Posted on Sep 19, 2011, 6 a.m.
University of Strathclyde (UK) team is developing a program to test tropical plant extracts for their ability to stop the growth of ovarian tumors.
Ovarian cancer is the fifth most common cancer among women, and it causes more deaths than any other type of female reproductive cancer. Tropical plants may contain the basis of new and effective treatments for ovarian cancer, according to Alan Harvey, from the University of Strathclyde (United Kingdom), and colleagues. The scientists are developing a program to test tropical plant extracts for their ability to stop the growth of ovarian tumors. In initial tests, several plant extracts killed the tumor samples, taken from cancer patients. The extracts are complex mixtures of many different chemicals but ingredients in the plants could be used as starting points for new medicines to tackle the disease. The scientists are now planning further investigation of the most promising compounds.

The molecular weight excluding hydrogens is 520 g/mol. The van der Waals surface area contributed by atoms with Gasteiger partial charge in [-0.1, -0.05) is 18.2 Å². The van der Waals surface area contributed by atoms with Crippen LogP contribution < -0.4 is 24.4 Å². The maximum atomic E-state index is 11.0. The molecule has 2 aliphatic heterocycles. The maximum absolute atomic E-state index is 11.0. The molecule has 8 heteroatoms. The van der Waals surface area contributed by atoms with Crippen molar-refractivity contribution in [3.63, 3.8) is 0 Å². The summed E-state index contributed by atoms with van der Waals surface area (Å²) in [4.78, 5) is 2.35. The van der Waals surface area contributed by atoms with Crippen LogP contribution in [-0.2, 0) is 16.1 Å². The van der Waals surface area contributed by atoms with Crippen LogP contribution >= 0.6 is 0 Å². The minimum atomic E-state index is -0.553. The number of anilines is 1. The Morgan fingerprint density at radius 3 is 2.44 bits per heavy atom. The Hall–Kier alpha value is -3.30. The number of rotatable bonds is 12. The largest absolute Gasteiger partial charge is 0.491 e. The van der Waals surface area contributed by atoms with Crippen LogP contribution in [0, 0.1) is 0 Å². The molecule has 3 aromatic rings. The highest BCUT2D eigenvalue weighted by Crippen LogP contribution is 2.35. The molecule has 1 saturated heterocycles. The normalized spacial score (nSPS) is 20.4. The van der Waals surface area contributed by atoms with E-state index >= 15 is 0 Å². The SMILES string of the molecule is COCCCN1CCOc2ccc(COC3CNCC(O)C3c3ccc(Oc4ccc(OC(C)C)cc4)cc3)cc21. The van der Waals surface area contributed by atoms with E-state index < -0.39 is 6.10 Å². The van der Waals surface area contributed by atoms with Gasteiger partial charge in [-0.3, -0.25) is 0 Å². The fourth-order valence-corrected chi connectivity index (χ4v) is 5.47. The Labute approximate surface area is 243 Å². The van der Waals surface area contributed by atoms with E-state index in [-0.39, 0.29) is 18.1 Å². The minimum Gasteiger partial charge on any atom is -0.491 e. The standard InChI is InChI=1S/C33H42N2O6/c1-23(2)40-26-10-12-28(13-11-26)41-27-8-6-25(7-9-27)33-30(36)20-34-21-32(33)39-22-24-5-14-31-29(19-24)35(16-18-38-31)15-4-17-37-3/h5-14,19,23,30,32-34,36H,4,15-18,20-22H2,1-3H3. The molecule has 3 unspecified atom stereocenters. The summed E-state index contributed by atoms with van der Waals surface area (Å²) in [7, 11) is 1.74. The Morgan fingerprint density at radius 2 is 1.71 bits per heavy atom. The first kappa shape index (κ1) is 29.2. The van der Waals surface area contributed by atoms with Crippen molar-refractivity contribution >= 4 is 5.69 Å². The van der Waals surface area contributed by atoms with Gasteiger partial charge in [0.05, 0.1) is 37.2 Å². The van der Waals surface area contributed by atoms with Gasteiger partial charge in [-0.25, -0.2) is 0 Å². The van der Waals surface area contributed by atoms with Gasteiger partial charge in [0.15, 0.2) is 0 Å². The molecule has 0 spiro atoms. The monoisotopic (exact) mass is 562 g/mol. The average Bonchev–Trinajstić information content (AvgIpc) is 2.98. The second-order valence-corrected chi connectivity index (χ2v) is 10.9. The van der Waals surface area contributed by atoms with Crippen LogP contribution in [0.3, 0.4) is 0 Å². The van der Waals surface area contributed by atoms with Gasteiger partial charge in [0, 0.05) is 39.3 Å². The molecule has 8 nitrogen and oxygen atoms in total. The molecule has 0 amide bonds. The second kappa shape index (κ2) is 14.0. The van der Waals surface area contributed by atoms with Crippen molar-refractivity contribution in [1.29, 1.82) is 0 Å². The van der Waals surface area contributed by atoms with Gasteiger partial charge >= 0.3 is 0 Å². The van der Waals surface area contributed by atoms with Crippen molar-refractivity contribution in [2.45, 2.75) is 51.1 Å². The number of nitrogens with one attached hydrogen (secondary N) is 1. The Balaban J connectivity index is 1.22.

I.A. Cree, S. Glaysher and A.L. Harvey. Efficacy of anti-cancer agents in cell lines vs human primary tumor tissue. Current Opinion in Pharmacology 10, 375-379.